Have been to 10-20 concerts over the years, starting with the Bataclan show on 16/05/1995. Grown to accept and appreciate seated venues although there is always a moment that I need to stand or move. Next concert will be in Bochum later this year.
Favourite song: what are you fighting for? (the 45 rpm vinyl version).



falling through time

I left home, a rural working class house in West Kent in 1997 to study at Norwich School of Art & Design. I was 19 and I’d bought the Bathtime EP after hearing the song played by Steve Lamacq one spring evening. Later that year, a new friend made me a mix tape with My Sister on it, and I started to buy the albums, starting with the compilation Donkeys. I met a French exchange student from St Etienne in 1999. She sang Ne Me Quitte Pas by Brel at a open mic music night, I fell in love there and then, and for three months Tindersticks soundtracked our lives before she went home. I remember us smoking and drinking into first light listening to Cherry Blossoms, A Night In and Mistakes. It felt all so adult and romantic. Looking back, it was of course a couple of kids lost in a moment. 
I first saw Tindersticks at the De La Warr Pavilion in Bexhill with James Yorkston supporting in 2002. We had driven down in a mate’s mini which broke down on the A21 just outside Tunbridge Wells. Four blokes stood on the hard shoulder with passing motorists shouting abuse at us. We were towed to a garage, fixed and sent on our way. We made it about 7pm. It was a beautiful summer evening and the band played My Oblivion for the first time. It haunted me until WFTM was finally released. 
I saw them three more times after that. Once at Latitude, then Greenman 2010 and then the Norfolk and Norwich Festival in 2016. I have tickets for the gig in London this May, just before my 45th birthday. So much life has happened, and my first book The Somnambulist Cookbook published in 2019 has subtle nods to Tindersticks, Quickspace and Pavement. All three of these bands are so important to what I have experienced. 
In 2014 I was staying in Athens. My children’s mother is Greek and we at an apartment of her friend. The radio was playing and Tonight (Are You Trying to Fall in Love Again) came on the radio. We were leaving for three weeks on Serifos with my baby daughter and I was humming that song for the whole time there. It felt so good to hear it so far from home. 
Thanks for the music. 



it was a horrible day

It was spring 1995, I was 26 years old and it was a horrible day. I had had a terrible argument with my girlfriend and it was completely my fault. But in the afternoon I went into a record store and there was the band’s first album waiting for me.

Since then, things have not changed too much; the girl is my wife , and tindersticks are still my favorite band. We got married and danced to Buried Bones in our wedding 22 years ago. Happy ending here. I hope we continue dancing for the next 22.



the best band in the world

It’s late 1992 and I’m listening (a lot) to REM’s Automatic For The People and a friend of my niece hands me a copy of a 7inch by this new English band I might like.  And I did. In fact, I liked it very much indeed thank you.  Early ’93, another strange and spectacular single and then the greatest album ever made and some more singles and some Peel Sessions and an astonishing gig at The Wedgewood Rooms in Southsea. Then in ’95, the second greatest album ever made.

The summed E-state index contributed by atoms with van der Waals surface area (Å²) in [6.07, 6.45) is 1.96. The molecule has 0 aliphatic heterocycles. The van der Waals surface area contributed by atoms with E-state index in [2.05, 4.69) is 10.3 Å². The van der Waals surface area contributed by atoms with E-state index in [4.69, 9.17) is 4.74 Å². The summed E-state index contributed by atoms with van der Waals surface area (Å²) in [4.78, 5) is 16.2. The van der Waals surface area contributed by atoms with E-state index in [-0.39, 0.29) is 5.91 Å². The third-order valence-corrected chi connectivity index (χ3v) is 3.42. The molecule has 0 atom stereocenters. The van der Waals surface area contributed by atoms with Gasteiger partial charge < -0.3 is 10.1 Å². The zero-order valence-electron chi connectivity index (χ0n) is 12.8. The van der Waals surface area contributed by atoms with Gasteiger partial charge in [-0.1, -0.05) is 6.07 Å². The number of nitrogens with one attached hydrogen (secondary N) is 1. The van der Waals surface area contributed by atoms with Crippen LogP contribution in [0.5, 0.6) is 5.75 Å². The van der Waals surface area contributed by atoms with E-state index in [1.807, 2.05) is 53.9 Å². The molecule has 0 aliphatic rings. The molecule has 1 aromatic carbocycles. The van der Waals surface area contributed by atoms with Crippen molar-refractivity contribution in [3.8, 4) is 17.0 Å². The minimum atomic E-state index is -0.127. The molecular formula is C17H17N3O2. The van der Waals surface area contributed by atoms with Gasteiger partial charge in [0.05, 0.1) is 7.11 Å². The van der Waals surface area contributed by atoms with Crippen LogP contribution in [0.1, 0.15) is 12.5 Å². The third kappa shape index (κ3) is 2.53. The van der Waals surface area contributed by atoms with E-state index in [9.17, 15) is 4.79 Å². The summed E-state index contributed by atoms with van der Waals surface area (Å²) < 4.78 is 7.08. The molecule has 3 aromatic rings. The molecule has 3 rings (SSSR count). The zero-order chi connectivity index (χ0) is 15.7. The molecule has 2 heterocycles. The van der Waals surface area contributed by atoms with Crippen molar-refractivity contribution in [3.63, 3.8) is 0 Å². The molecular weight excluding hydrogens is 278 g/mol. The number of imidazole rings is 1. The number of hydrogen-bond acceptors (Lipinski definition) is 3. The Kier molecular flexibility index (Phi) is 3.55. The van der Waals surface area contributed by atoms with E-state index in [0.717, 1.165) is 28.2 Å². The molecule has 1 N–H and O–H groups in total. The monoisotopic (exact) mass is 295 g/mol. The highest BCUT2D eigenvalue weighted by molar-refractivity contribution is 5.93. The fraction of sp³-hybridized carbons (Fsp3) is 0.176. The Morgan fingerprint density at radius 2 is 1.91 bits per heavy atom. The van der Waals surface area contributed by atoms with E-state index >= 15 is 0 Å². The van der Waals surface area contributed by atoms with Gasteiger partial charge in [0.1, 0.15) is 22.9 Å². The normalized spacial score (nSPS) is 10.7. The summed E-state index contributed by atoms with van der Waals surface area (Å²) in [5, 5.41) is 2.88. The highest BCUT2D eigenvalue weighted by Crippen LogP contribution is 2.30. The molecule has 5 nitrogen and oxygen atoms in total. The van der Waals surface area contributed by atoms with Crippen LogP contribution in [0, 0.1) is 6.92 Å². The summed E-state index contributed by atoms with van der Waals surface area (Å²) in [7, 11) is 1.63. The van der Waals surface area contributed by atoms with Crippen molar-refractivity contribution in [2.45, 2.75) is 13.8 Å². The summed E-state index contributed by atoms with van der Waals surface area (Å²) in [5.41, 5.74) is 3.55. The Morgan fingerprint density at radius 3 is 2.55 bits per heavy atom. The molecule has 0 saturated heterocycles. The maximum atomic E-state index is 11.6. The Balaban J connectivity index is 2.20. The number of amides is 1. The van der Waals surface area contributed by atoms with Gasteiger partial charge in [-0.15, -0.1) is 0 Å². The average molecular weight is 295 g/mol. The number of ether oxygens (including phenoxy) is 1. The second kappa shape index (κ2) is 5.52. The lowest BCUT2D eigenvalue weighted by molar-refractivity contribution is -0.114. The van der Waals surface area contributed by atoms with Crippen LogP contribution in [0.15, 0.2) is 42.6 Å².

I still like REM, and loads of other stuff. But tindersticks are the best band in the world.



a night in

Very much like the most exhilarating love stories, my passion for Tindersticks began as a love at first sight.
Back to 1995, I was at Keele University. May 20th, on a Saturday night, nothing much to do at the students’ union, I got back to my bedsit early. I walked into the living room, turned the telly on, went to the kitchen, put two slices of white bread in the toaster. Waited. Spread butter on toast, put slices on plate, walked back to living room, sat on low table in front of telly. I lifted a toast to take a bite, but stopped midway.

Something had happened. I sat there, awestruck, with my mouth wide open, staring at the screen and listening to the music that had me under its spell.
Tindersticks, No More Affairs, Later with Jools Holland.

At the time, I was a great fan of Prince, I even saw him play in Birmingham a couple of months earlier. But the feeling I got when I first heard those guys was something I had never felt before, it was like the song and the music was exactly what I had been wanting to hear, without knowing it. I responded to the song as if it knew what I wanted to hear.

I remember thinking I had to jot down the name of the band when Holland would say their name again, since I had missed the intro (busy cooking, in the kitchen…). Unfortunately, he moved directly onto the next artist, and I thought I had to wait for the end of the show to see the artists list.
But then, I was lucky, because they played a second song. 
A Night In. Tindersticks.

Once again, the magic happened. I knew the band was second to none; a ream class of its own. I decided I had to get their album, and the following Monday morning, I skived off the philosophy lecture to make sure I was at the opening of the local record shop!

It is a bit of a cliché to say Tindersticks has been the soundtrack to my life, but it is ever so true. When I met the young lady who was to become my wife, I had a tape of Tindersticks #2 in my Clio. It worked as a kind of litmus test, if she liked it, then it was worth going further. A few years later, we had Don’t Ever Get Tired to open the ball at our wedding.